2. Was there an automatic fire alarm system on the premises at the time of the fire and, if so, did it fail to function?

3. Prior to the fire, was the government and, in particular, the Department of Public Works and the Dominion Fire Commissioner aware that the system was not functioning and, if so, for what period of time?

4. During the past five years were (a) fire prevention inspections of the premises made by the office of the Dominion Fire Commissioner (b) tests made of the automatic fire alarm system and, if so, in each case, on what dates?

Topic:   ROUTINE PROCEEDINGS
Subtopic:   QUESTIONS ON THE ORDER PAPER
Sub-subtopic:   FIRE-GOVERNOR GENERAL'S RESIDENCE
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LIB

Charles Mills (Bud) Drury (Minister of Public Works; Minister of State for Science and Technology)

Liberal

Hon. C. M. Drury (Minister of Public Works):

1. Yes. (a) Monday, February 2nd, 1976. (b) (i) $1,053,000; (ii) $150,000.

2. Yes, there was an automatic fire alarm system. Yes, it failed to function.

3. Early in November 1975, the system was reported unserviceable. On November 13, 1975, a work order was issued to a company specializing in fire alarms for inspection and repairs. As of the date of the fire, the work had not been performed.

4. (a) An inspection was made by the Dominion Fire Commissioner's staff on February 21, 1973. (b) The auto-

July 13, 1976

Order Paper Questions

matic fire alarm was tested February 22, 1973, by the Dominion Fire Commissioner's staff. In addition, the system was tested and maintenance carried out by service contract in 1970, 1971, 1972 and 1973. In 1974 and 1975 an annual inspection including testing was carried out by service contract. The last test in March 1975, indicated that the system was in operating condition and no repairs were required.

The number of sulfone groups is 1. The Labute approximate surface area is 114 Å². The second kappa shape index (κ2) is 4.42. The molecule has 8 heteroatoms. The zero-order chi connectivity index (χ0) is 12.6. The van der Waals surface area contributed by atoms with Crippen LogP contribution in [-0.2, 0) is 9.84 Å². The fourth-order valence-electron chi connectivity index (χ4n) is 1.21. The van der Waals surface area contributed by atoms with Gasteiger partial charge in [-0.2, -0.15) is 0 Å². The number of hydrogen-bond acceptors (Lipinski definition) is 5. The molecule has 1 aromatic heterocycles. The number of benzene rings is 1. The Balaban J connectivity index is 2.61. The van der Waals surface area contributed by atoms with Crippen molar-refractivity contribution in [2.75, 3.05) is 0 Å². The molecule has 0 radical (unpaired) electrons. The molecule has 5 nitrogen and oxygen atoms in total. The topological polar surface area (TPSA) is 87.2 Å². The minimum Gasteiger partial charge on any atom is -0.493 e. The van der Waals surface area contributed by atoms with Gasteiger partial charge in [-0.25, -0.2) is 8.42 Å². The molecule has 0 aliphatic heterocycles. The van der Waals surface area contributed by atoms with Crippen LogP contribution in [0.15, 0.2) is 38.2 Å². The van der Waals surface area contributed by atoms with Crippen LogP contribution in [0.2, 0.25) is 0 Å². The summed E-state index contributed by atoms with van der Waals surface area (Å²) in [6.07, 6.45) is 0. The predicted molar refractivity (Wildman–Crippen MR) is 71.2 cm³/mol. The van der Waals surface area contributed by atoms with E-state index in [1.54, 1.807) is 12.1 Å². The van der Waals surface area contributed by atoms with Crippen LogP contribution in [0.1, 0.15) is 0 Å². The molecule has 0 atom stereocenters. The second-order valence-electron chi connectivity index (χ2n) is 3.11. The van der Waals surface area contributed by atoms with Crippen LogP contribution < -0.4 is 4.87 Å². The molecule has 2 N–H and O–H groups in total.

Topic:   ROUTINE PROCEEDINGS
Subtopic:   QUESTIONS ON THE ORDER PAPER
Sub-subtopic:   FIRE-GOVERNOR GENERAL'S RESIDENCE
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PC

Mr. Stevens

Progressive Conservative

1. As at March 31 (a) 1946 (b) 1963 (c) 1968 (d) 1974 (e) 1975 (f) 1976, what was the total number of government employees including the following arms of the government, ministries of state and departments, departmental corporations, administrative, regulatory and special funds and agencies, government enterprises, and the Armed Services and what was the total employment under each category?